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August 26, 2011 > NASA's Space Place: Living in a Double Bubble

NASA's Space Place: Living in a Double Bubble

By Diane K. Fisher

Earth is a pretty safe place to be in the big, scary universe. That's because Earth is inside a strong protective bubble. And that bubble is inside another strong protective bubble.

The first bubble is Earth's magnetic field, or magnetosphere [mag-NEET-o-sphere]. It is an invisible force field created by Earth's core, which acts as a magnet. The magnetosphere protects Earth - and Earth's atmosphere - from the solar wind and harmful radiation from the Sun. The solar wind is a very fast stream of hot gas and particles all charged up with electricity. The Sun is constantly belching out its solar wind at around 1 or 2 million miles per hour! If not for the magnetosphere, our atmosphere would be blown away by the solar wind, and Earth would be toast.

So what is the second, outer protective bubble? What else would Earth need protection from that could possibly be worse than the solar wind itself?

The answer to that is the interstellar medium-the "wind" between the stars of our galaxy.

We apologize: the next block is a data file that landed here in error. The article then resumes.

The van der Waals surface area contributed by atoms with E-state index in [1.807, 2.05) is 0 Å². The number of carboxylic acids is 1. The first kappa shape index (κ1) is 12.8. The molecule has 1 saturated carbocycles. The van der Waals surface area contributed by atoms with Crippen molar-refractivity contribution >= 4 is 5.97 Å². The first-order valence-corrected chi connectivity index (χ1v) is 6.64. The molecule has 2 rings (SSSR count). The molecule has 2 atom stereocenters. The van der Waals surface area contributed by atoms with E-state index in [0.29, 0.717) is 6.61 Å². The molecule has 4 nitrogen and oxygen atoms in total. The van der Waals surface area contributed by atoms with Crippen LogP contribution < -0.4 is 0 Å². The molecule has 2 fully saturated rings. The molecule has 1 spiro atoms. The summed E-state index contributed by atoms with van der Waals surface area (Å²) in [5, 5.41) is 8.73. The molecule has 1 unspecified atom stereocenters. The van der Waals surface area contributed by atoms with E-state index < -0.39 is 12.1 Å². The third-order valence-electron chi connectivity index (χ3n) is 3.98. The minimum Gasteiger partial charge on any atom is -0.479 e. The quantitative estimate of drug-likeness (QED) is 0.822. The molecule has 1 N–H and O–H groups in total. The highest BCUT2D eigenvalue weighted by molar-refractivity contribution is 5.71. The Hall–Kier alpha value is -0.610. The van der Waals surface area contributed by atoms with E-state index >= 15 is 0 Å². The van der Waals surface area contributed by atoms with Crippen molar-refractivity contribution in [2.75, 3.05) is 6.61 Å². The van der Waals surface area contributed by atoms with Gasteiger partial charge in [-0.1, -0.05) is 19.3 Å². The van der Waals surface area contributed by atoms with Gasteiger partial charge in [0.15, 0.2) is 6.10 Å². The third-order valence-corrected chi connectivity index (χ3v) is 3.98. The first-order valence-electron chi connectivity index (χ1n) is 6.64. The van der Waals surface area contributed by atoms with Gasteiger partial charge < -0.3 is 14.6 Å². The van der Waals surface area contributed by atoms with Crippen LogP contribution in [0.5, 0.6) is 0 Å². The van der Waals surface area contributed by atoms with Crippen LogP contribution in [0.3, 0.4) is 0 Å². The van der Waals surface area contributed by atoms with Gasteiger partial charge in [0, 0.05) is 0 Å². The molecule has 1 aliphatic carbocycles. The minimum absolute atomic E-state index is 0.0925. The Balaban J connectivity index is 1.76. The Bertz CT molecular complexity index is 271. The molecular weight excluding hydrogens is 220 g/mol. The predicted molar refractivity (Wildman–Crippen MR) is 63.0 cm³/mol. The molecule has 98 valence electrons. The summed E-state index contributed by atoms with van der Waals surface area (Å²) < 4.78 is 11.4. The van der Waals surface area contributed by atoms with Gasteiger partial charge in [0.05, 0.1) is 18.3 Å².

What's so hazardous about this galactic environment? Well, consider that our solar system is racing through the Milky Way galaxy at 220 kilometers per second (that's about 492,000 miles per hour!). No matter how little matter is blowing around out there in the space between the stars, our solar system needs a wind shield! The solar wind provides it by pushing outward from the Sun, carving out a protective bubble in the space between the stars. This bubble is called the heliosphere.

Scientists have a lot of questions about the heliosphere, especially its boundary, where it actually meets up with the interstellar medium. What happens when the solar wind has traveled so far that it begins to slow down? What happens out there where it can't push back any more against the moving particles and magnetic fields of the surrounding space between the stars?

The two Voyager spacecraft, which left Earth way back in 1977, are close to finding some of the answers. Voyager 1 is way out there, about 11 billion miles from the Sun, where the solar wind has slowed to a stop. It could cross the boundary of the heliosphere into interstellar space at any time. Voyager 2 is not as far, so may take a few more years to leave the solar system.

Watch the latest Space Place Live cartoon interview to learn more about the heliosphere and this exciting space mission. Watch and listen to Voyager project scientist Merav Opher at http://spaceplace.nasa.gov/space-place-live.

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